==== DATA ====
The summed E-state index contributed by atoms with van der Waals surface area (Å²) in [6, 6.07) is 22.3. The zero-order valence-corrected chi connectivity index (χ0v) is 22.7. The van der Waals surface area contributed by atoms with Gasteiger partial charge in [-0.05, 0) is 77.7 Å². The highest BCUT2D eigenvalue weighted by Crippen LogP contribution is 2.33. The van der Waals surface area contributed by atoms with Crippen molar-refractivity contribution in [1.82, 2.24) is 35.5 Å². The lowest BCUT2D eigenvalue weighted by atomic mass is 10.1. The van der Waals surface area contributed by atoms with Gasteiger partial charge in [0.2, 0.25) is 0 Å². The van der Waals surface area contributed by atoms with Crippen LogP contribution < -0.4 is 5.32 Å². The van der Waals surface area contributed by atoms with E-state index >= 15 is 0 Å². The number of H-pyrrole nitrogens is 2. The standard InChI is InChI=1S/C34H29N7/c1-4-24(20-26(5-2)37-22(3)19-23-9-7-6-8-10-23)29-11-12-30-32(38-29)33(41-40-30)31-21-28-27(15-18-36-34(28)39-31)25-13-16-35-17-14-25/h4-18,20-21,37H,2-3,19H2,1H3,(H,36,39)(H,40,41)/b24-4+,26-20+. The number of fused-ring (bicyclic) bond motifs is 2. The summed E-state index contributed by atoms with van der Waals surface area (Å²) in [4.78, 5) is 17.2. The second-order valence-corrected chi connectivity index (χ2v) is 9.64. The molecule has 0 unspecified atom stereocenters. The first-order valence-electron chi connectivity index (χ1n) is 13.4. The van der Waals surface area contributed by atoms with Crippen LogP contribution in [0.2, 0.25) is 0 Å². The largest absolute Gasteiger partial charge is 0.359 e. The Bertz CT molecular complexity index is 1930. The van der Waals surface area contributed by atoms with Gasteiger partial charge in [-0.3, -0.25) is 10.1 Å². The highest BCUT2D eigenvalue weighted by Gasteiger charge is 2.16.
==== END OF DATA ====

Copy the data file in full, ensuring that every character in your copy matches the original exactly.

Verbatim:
The summed E-state index contributed by atoms with van der Waals surface area (Å²) in [6, 6.07) is 22.3. The zero-order valence-corrected chi connectivity index (χ0v) is 22.7. The van der Waals surface area contributed by atoms with Gasteiger partial charge in [-0.05, 0) is 77.7 Å². The highest BCUT2D eigenvalue weighted by Crippen LogP contribution is 2.33. The van der Waals surface area contributed by atoms with Crippen molar-refractivity contribution in [1.82, 2.24) is 35.5 Å². The lowest BCUT2D eigenvalue weighted by atomic mass is 10.1. The van der Waals surface area contributed by atoms with Gasteiger partial charge in [0.2, 0.25) is 0 Å². The van der Waals surface area contributed by atoms with Crippen LogP contribution < -0.4 is 5.32 Å². The van der Waals surface area contributed by atoms with E-state index >= 15 is 0 Å². The number of H-pyrrole nitrogens is 2. The standard InChI is InChI=1S/C34H29N7/c1-4-24(20-26(5-2)37-22(3)19-23-9-7-6-8-10-23)29-11-12-30-32(38-29)33(41-40-30)31-21-28-27(15-18-36-34(28)39-31)25-13-16-35-17-14-25/h4-18,20-21,37H,2-3,19H2,1H3,(H,36,39)(H,40,41)/b24-4+,26-20+. The number of fused-ring (bicyclic) bond motifs is 2. The summed E-state index contributed by atoms with van der Waals surface area (Å²) in [4.78, 5) is 17.2. The second-order valence-corrected chi connectivity index (χ2v) is 9.64. The molecule has 0 unspecified atom stereocenters. The first-order valence-electron chi connectivity index (χ1n) is 13.4. The van der Waals surface area contributed by atoms with Crippen LogP contribution in [0.2, 0.25) is 0 Å². The largest absolute Gasteiger partial charge is 0.359 e. The Bertz CT molecular complexity index is 1930. The van der Waals surface area contributed by atoms with Gasteiger partial charge in [-0.3, -0.25) is 10.1 Å². The highest BCUT2D eigenvalue weighted by Gasteiger charge is 2.16.